The Student News Site of Clemson University

The Tiger

The Tiger

The Tiger

It’s time to do something about student football tickets

David Ferrara, Editor-in-Chief
Students in line for gameday

With three more home games left in Clemson’s record-breaking football season, it’s no question that demand for student football tickets is high. GroupMe chats are filled with messages of folks buying and selling tickets — sometimes fraudulently.
The problem has grown beyond just tickets to get into the stadium. Students are being turned away from the lower deck and Hill because of capacity limits, despite having valid tickets.
Based on my experience this past weekend, capacity limits are being enforced without regard for who’s taking up the space. My ticket and the dozens of others around me were not scanned by the attendant at the student entrance to the game.
A few guys in front of me remarked after they got past the metal detector that they knew they could sneak their friend in, that “they don’t even go here.”
Once I got in, I found myself in the predicament many others were in: the lower deck was full. Where do I go now?
After speaking with one of the EPI event staff, I was directed towards the Hill wristband line to stand on the Hill. Ten minutes later, I was told that they were not giving wristbands to the Hill, and then a moment later, that they were.
The confusion among event staff was evident, but I eventually received a Hill wristband and joined the unfilled crowd there.
Chris Miller, vice president of student affairs, emphasized the “shared responsibility” of game day safety in an email sent to students this past weekend. 
“Keep aisles clear at all points of the game, including prior to kickoff. Seating rows should not exceed capacity. Less congestion during all parts of the game will help ensure a better flow of traffic throughout the student sections,” said Miller.
For someone who doesn’t want to be left out of attending the game with their friends, this is easier said than done. Especially if they paid hundreds of dollars to attend a single game.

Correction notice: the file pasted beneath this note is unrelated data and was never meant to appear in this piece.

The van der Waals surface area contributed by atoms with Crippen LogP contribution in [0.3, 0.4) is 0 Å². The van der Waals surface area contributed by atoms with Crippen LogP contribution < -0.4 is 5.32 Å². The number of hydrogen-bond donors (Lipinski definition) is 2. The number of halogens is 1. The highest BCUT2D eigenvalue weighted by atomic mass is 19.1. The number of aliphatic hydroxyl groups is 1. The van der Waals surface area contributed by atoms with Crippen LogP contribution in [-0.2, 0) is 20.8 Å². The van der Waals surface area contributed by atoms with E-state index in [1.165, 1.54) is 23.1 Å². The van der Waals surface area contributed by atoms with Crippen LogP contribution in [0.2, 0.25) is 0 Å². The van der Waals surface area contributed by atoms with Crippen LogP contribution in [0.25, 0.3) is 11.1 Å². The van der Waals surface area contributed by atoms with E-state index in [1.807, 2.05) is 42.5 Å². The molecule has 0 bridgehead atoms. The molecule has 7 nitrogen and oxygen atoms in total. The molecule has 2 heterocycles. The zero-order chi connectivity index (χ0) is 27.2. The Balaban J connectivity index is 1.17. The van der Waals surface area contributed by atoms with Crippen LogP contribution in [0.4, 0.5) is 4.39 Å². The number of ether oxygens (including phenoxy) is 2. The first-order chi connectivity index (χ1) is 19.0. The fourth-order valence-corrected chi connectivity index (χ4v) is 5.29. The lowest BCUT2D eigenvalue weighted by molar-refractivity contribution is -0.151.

Clemson has made little public comment about the ticket issue, telling The Tiger that fans need to be diligent when purchasing tickets and telling students they simply need to arrive early.
It’s time for something to be done. Why not bring back student wristbands across the board?
A few years ago, students received wristbands for each game they had a ticket to. The wristbands were NFC-enabled (think, Apple Pay) and could be scanned by event staff upon entry to the stadium and student sections.
The wristbands solved two birds with one stone: ticket scanning and scams, both of which have become worse this season.
Additionally, if wristbands are brought back across the board, the time being spent by students with Hill tickets to receive additional proof of purchase can be wiped away.

Leave a Comment
Donate to The Tiger

Your donation will support the student journalists of Clemson University . Your contribution will allow us to purchase equipment and cover our annual website hosting costs.

More to Discover
Donate to The Tiger

Comments (0)

All The Tiger Picks Reader Picks Sort: Newest

Your email address will not be published. Required fields are marked *